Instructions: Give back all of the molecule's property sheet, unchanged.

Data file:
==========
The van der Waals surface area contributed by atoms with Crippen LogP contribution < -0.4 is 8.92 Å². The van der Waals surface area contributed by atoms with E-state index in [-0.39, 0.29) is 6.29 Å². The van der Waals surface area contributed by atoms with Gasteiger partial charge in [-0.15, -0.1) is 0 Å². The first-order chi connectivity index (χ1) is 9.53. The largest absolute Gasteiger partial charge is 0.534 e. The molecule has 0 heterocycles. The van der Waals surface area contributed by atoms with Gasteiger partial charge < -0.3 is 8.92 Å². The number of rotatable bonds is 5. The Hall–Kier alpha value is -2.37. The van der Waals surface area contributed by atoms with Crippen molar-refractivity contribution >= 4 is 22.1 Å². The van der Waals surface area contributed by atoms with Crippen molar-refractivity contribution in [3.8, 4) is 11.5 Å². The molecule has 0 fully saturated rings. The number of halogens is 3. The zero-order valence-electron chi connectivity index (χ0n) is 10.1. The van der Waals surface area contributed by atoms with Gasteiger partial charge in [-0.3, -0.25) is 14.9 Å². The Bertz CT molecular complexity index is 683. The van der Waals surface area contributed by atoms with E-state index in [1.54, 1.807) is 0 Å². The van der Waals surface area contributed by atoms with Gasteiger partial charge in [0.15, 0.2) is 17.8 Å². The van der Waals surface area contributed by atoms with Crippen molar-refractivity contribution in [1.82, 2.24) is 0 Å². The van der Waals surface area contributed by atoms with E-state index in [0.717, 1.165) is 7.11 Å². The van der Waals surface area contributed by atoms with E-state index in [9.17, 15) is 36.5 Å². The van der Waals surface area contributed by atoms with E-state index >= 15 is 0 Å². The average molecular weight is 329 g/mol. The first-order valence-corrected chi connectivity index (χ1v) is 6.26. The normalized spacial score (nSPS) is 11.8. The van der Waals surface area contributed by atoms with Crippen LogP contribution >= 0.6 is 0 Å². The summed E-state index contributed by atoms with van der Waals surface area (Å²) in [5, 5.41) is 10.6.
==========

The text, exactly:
The van der Waals surface area contributed by atoms with Crippen LogP contribution < -0.4 is 8.92 Å². The van der Waals surface area contributed by atoms with E-state index in [-0.39, 0.29) is 6.29 Å². The van der Waals surface area contributed by atoms with Gasteiger partial charge in [-0.15, -0.1) is 0 Å². The first-order chi connectivity index (χ1) is 9.53. The largest absolute Gasteiger partial charge is 0.534 e. The molecule has 0 heterocycles. The van der Waals surface area contributed by atoms with Gasteiger partial charge < -0.3 is 8.92 Å². The number of rotatable bonds is 5. The Hall–Kier alpha value is -2.37. The van der Waals surface area contributed by atoms with Crippen molar-refractivity contribution >= 4 is 22.1 Å². The van der Waals surface area contributed by atoms with Crippen molar-refractivity contribution in [3.8, 4) is 11.5 Å². The molecule has 0 fully saturated rings. The number of halogens is 3. The zero-order valence-electron chi connectivity index (χ0n) is 10.1. The van der Waals surface area contributed by atoms with Gasteiger partial charge in [-0.3, -0.25) is 14.9 Å². The Bertz CT molecular complexity index is 683. The van der Waals surface area contributed by atoms with E-state index in [1.54, 1.807) is 0 Å². The van der Waals surface area contributed by atoms with Gasteiger partial charge in [0.15, 0.2) is 17.8 Å². The van der Waals surface area contributed by atoms with Crippen molar-refractivity contribution in [1.82, 2.24) is 0 Å². The van der Waals surface area contributed by atoms with E-state index in [0.717, 1.165) is 7.11 Å². The van der Waals surface area contributed by atoms with E-state index in [9.17, 15) is 36.5 Å². The van der Waals surface area contributed by atoms with E-state index >= 15 is 0 Å². The average molecular weight is 329 g/mol. The first-order valence-corrected chi connectivity index (χ1v) is 6.26. The normalized spacial score (nSPS) is 11.8. The van der Waals surface area contributed by atoms with Crippen LogP contribution >= 0.6 is 0 Å². The summed E-state index contributed by atoms with van der Waals surface area (Å²) in [5, 5.41) is 10.6.